Eatz: Fried Foods to Fine Dining

One of the unusual finds at the Sushi Bar

 By Debby Critchley

ALEXANDRIA,VA–As a food reviewer, food lover, and eater, I am often asked what are my favorite places to eat. My first question is to ask for qualifiers. Do you mean breakfast? Lunch? Dinner? Fine dining? Casual? Fast food? Ethnic? American?

Let me set the stage a bit with a few things about me. As a person who lives to eat rather than eat to live, I love good food. I grew up in a family that believed in exposing their kids to all sorts of foods. Living in Chicago, we had a wide range to choose from. There was no distance we wouldn’t drive for good food. One Sunday a month was restaurant night for the whole family. This meant good restaurants, not McDonalds or KFC. My favorite meal was at a French restaurant where you could count on me ordering escargot and duck a la orange. We lived in a north side suburb but would drive to Gary, Indiana on the far south side to have fried smelts, lake perch, and fried chicken served family style with big bowls of slaw, cottage cheese, and an iceberg salad. We drove to Milwaukee for steak dinners.

I have one cardinal rule that I learned from a diabetic friend: You do not risk a diabetic coma on a Twinkie. Smith Island chocolate cake? Yes. I rarely eat at chains. It’s the Whopper over a Big Mac but sometimes, you just must have a Big Mac with its special sauce. Pizza Hut, Domino’s, etc. Never. Popeyes is a yes, KFC is a no. Give me a Subway BMT loaded with lettuce, tomato, onions, hot peppers, etc. with provolone? A big yes. Cheesesteak from Al’s Steakhouse on Mt. Vernon Ave. A bigger yes! Five Guys is another yes but only once every three months at most.

Augie’s Mussels fried bologna sandwich.

It may be a Midwest thing, but I can’t wait for Auggie’s Mussels House, 1106 King St., to reopen so I can have another one of their messy but delicious fried bologna sandwich. Then again, their buffalo mussels are hard to stay away from too. Asian food is one of my favorite ethnic foods Have you ever tried the fried chicken, fried chicken livers (with or without gravy), or a fried pork chop sandwich at the Blue & White on Rt. 1 at Wythe St.? Then you need to go. They are only open from around 6 A.M to 3 P.M. weekdays. They only take cash. They only have chicken livers on Tuesdays but you better get there by 11 A.M. or they will be sold out. They cook a lot of fried food, but you won’t find any grease!

Don’t be put off by the exterior of the Blue & White. It’s what’s inside that counts!

A meal at T-Zo, 5774 Dow Ave., whether carryout or eat in for lunch or dinner makes me very happy. Their Vietnamese Crepe Roll is a thing of wonder. It’s everything to love in a summer roll with the added crunch of a crepe rolled inside. My vegan friends love their tofu summer roll! Suggest lunch or dinner at Padaek in Falls Church and I’m in. This Laotian/Thai outpost features a buffet at lunch that gives you a sampling of both cuisines. Order off the menu for lunch or dinner and feast on the Laotian Crispy Rice Salad – sweet, sour, a bit of heat, a lot of herbs, and a lot of crunch. If they are offering a fish special, order it. Then there’s sushi. I could probably eat sushi at least three days per week. Don’t bother with grocery store sushi unless you have no other choice. Go to Taste of Asia, especially for happy hour and try the salmon or the tempura shrimp roll. If I want something a bit less mainstream, I head to The Sushi Bar at 2312 Mt Vernon Ave. in Del Ray. Their chef finds the unusual and freshest seafood which he turns into remarkable bites. And, the varieties of sake are not to be missed. You can expand your knowledge and delight your taste buds with the offerings available.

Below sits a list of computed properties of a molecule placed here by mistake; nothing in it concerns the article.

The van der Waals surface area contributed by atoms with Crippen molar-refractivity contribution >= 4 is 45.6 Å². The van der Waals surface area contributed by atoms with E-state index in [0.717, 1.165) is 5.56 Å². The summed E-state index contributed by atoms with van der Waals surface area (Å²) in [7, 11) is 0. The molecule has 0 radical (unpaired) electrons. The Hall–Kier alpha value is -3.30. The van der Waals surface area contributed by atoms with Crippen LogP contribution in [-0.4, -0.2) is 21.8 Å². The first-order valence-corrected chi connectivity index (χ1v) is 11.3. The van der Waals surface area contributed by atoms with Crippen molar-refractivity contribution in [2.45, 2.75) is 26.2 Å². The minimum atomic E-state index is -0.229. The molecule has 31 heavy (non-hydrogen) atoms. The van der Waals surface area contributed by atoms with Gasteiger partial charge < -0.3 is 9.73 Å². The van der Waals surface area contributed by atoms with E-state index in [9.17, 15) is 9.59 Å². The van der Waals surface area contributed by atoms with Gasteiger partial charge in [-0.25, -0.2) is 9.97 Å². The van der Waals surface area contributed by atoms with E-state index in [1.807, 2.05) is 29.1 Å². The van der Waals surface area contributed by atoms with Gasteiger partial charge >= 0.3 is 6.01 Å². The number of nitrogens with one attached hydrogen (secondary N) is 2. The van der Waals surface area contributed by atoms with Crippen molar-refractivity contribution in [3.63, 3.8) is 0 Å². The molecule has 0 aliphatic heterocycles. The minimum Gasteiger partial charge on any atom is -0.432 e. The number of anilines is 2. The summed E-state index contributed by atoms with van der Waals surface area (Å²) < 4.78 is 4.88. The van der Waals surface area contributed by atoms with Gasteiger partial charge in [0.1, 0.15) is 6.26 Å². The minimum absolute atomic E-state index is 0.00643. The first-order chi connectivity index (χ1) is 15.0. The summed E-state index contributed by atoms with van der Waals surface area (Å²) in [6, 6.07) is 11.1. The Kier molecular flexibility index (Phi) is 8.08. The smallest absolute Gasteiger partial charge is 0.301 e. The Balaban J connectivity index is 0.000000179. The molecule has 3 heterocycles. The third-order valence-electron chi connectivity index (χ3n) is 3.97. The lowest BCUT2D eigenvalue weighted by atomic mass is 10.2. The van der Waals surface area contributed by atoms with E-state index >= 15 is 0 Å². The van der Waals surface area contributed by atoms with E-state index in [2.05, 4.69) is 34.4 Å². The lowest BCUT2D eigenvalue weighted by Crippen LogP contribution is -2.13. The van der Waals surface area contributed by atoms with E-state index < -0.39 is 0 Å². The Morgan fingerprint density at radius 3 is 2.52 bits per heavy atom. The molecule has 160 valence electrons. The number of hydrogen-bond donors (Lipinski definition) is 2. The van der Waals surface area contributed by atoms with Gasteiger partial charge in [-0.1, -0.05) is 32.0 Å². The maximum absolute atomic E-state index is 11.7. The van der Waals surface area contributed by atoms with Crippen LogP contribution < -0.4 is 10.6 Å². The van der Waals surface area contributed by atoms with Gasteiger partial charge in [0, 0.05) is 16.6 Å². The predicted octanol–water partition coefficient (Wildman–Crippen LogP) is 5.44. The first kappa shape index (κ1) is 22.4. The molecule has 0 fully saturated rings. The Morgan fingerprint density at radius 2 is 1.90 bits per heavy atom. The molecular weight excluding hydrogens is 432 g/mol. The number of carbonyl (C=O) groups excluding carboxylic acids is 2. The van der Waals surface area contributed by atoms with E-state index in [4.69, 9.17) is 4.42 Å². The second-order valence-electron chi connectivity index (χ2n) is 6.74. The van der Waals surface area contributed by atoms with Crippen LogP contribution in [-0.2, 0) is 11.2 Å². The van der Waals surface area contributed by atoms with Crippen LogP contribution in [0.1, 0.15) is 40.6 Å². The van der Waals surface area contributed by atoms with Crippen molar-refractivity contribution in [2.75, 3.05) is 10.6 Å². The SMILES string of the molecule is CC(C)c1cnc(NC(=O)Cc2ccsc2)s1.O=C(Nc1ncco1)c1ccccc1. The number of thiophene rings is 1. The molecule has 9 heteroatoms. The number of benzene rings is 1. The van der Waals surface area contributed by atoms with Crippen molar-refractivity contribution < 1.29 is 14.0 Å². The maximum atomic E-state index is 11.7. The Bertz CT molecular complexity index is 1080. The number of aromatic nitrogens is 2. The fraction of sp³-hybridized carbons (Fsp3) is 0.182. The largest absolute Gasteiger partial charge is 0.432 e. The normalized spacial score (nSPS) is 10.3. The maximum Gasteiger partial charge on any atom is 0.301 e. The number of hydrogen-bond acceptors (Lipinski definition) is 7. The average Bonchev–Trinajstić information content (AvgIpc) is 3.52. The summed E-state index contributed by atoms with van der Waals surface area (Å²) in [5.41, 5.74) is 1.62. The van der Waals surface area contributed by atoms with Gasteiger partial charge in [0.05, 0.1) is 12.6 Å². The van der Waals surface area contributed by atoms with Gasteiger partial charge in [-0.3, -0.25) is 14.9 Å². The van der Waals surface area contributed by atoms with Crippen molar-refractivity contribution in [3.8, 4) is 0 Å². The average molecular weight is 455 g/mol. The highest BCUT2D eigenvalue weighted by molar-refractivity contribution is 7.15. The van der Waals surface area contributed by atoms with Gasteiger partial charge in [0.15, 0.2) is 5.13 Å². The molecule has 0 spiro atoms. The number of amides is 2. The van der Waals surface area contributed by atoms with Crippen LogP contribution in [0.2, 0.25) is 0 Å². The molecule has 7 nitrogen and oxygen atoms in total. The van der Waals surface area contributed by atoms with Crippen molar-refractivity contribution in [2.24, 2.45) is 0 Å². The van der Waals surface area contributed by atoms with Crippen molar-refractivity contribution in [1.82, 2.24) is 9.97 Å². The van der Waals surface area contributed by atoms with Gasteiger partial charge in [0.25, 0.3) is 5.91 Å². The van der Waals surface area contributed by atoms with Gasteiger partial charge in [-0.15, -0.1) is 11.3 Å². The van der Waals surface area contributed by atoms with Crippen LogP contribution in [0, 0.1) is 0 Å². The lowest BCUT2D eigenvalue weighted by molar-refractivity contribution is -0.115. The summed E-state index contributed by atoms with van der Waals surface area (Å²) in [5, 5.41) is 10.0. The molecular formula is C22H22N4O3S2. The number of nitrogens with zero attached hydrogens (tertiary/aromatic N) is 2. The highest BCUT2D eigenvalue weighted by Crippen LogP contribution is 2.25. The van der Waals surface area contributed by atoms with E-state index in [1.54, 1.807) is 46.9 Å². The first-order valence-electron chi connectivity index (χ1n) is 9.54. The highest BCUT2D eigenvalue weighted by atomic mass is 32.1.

Let’s get down to duck – Peking duck, duck a la orange, duck confit, if it’s duck, I want it. Some of the best duck preparations can be found at Brabo, at 1600 King St. Be it confit or a la orange on Thursday, you will find. Who needs to go to DC when you can get everything to love about duck at Brabo. The restaurant is also perfect for special occasions with their beautifully appointed dining room, French/Mediterranean menu, and attentive service. South China, 1302 Mt. Vernon Ave., makes a lovely Peking duck at a reasonable price. You don’t need to fight the crowds at some of the other better-known locations to get a well-prepared duck with the requisite pancakes, scallions, and sauce. The duck is not as large as what you may get but it is certainly going to scratch that itch. Just be sure to call ahead to find out what day they are making it since freshly made is always better. And, while we’re mentioning South China, did you know they have a small but marvelous Malaysian menu? Char Koay Teow is one of my comfort food go-tos. The umami flavors will warm your heart and soul. I almost never share.

Brabo’s Beef Cheeks served on polenta

What about fine dining in Alexandria? I miss Restaurant Eve, but I’ve filled the void with other restaurants. Have you been to Tempo yet? This shy looking little building housing a simple, yet elegant dining room at 2431 Duke St. is probably one of the best kept secrets in Alexandria. The food is an eclectic mix of French and Italian – some classic, some modern. Whether you are in the mood for pasta, vegetarian, fish, or beer, Tempo should be at the top of your list. And, you will not find better Oysters Rockefeller anywhere else. Another favorite of mine is Bastille, 606 N. Fayette. From appetizers to desserts, all is made in house and meets every diner’s needs. My vegan friend is always happy to be invited for a meal.

Bastille makes a fabulous bouillabaisse!

Our northern Virginia corner of the world is truly a mecca for food lovers. I’d love to hear about some of your favorites.

Would you like your restaurant reviewed? Contact Editor@thezebrapress.com

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